Most people don’t know there are actually five seasons: winter, spring, summer, fall and pumpkin spice.
To celebrate the latter, Goldfish has partnered with Dunkin’ to release a new limited edition snack, Pumpkin Spice Grahams. The fish-shaped snack includes notes of pumpkin, donut glaze and warm spices and hits shelves Sept. 1. To promote the launch, Goldfish and Dunkin’ are giving fans an early access opportunity to buy the snacks. Starting at noon today, a limited quantity of Pumpkin Spice Grahams will be available through TikTok.
@goldfishsmiles ⚠️ tomorrow ⚠️ @dunkin #GoldfishRunsOnDunkin ♬ Beat Automotivo Tan Tan Tan Viral – WZ Beat
The goldfishsmiles account posted about the partnership two days and has started using the hashtag #GoldfishRunsOnDunkin. Although some promotional food collaborations are a hard sell, Pumpkin Spice Grahams don’t seem that far-out.
Here are today’s other top stories:
Following botched pandemic response, CDC announces major reorganization
Big changes are coming to the Centers for Disease Control and Prevention. On Wednesday, CDC director Dr. Rochelle P. Walensky announced a sweeping reorganization, after admitting the agency’s response to the COVID-19 pandemic fell short. “To be frank, we are responsible for some pretty dramatic, pretty public mistakes, from testing to data to communications,” she said. “My goal is a new, public health action-oriented culture at CDC that emphasizes accountability, collaboration, communication and timeliness.”
Walensky’s plans to shake up the CDC come amid ongoing criticism of the agency’s response to COVID-19. For years, the agency has been criticized for being too academic, focusing on the collection and analysis of data but not acting quickly against new health threats. The overhaul is the first step in restoring public trust. Dr. Walensky plans to remake the culture to help the agency move faster when responding to health crises. She also wants to streamline the website and, in general, make it easier for the public to understand health guidance. CDC officials say they hope to have the changes finalized and approved by the Department of Health and Human Services, and underway, by early 2023.
Why this matters: Experts have said the CDC has long undervalued the importance of communicating directly to the public. COVID-19 exposed the current CDC structure’s inability to take in information and share it at the speed it needed to. Long story short, a breakdown in communication is what led to the shake-up. Better late than never.
In the battle between “House of the Dragon” and “The Rings of Power,” the real winners are fantasy fans. Data from Morning Consult found that there is broad interest for both series. Two in five adults said they’re interested in watching “The Rings of Power,” while 34% said they’re interested in watching “House of the Dragon.” Self-identified fantasy fans are also interested in watching both shows. 59% said they’d watch Amazon Prime’s “Rings,” while 49% said they’d watch HBO’s “Dragon.”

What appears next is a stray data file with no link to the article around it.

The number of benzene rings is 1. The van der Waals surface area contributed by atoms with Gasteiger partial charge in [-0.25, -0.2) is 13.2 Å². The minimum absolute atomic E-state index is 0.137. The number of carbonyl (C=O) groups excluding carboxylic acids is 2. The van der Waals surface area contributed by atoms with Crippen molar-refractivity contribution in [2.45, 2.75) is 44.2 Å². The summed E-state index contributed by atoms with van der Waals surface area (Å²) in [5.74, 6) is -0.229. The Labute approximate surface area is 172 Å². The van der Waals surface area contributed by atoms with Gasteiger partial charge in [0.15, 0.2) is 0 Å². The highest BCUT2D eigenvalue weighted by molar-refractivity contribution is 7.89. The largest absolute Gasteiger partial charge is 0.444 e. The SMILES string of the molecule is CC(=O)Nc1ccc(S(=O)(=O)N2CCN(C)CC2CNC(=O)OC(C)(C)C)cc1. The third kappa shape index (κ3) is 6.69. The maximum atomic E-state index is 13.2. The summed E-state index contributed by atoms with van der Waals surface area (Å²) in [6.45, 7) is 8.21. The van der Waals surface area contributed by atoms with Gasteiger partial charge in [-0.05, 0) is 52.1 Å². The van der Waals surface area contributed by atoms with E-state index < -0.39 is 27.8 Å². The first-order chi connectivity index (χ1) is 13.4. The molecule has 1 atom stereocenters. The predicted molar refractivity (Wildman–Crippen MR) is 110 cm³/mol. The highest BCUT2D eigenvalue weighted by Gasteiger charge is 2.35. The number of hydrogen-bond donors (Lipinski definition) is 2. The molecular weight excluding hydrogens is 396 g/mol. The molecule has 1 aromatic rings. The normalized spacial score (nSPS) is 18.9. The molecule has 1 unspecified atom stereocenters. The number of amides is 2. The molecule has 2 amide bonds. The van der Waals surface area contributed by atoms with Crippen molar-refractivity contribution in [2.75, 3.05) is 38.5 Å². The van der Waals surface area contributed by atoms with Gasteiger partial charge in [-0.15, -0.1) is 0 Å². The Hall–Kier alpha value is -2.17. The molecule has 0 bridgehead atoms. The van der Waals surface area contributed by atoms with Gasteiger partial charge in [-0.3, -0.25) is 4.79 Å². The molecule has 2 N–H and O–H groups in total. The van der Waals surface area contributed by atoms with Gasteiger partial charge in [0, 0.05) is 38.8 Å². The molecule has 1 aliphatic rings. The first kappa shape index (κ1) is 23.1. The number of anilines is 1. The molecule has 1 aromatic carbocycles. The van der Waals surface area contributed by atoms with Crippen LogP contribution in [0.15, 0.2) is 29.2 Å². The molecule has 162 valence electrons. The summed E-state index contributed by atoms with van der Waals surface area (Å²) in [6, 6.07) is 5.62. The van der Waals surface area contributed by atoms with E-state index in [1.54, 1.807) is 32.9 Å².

While the data suggests that audiences are slightly more interested in watching “The Rings of Power,” there is plenty of room for both series to succeed. That’s good news for both Amazon Prime and HBO, as well as other fantasy franchises like Star Wars and the Marvel Cinematic Universe.
Social media platforms launch election integrity features ahead of US midterms
With the U.S. midterms coming up, Twitter, Meta and TikTok are taking steps to limit the spread of election misinformation. Last week, Twitter announced it would enforce its Civic Integrity Policy, which covers the most common types of harmful misleading information, including:
“ … claims about how to participate in a civic process like how to vote, misleading content intended to intimidate or dissuade people from participating in the election and misleading claims intended to undermine public confidence in an election — including false information about the outcome of the election.”
Twitter plans to bring back tweet labels and prebunks as well, and is launching new elections info hubs in Explore. Meta also plans to bring back some of its 2020 tactics. The company, which owns Facebook and Instagram, will remove posts that call for violence or mislead people on where and how to vote. Meta also plans to work with outside fact-checkers, including five Spanish-language organizations, to review posts and label them if they’re misleading.
Unlike Meta, TikTok doesn’t allow political advertisements. To limit election misinformation, the video-sharing app plans to double-down on its ban of paid political content. Organic posts referencing politics or elections will remain on the app, as long as they follow community guidelines. Any post that violates the guidelines will be removed. TikTok has also been working with fact-checkers to identify keywords and codewords for the election that should trigger scrutiny. And like Twitter, they plan to launch an elections center that will provide information about polling places, ballots and candidates.
Why this matters: The combination of initiatives from Twitter, Meta and TikTok should help keep users informed. People tend to get their news from social media, so identifying and removing misinformation about the U.S. midterms ensures it won’t aggregate somewhere else.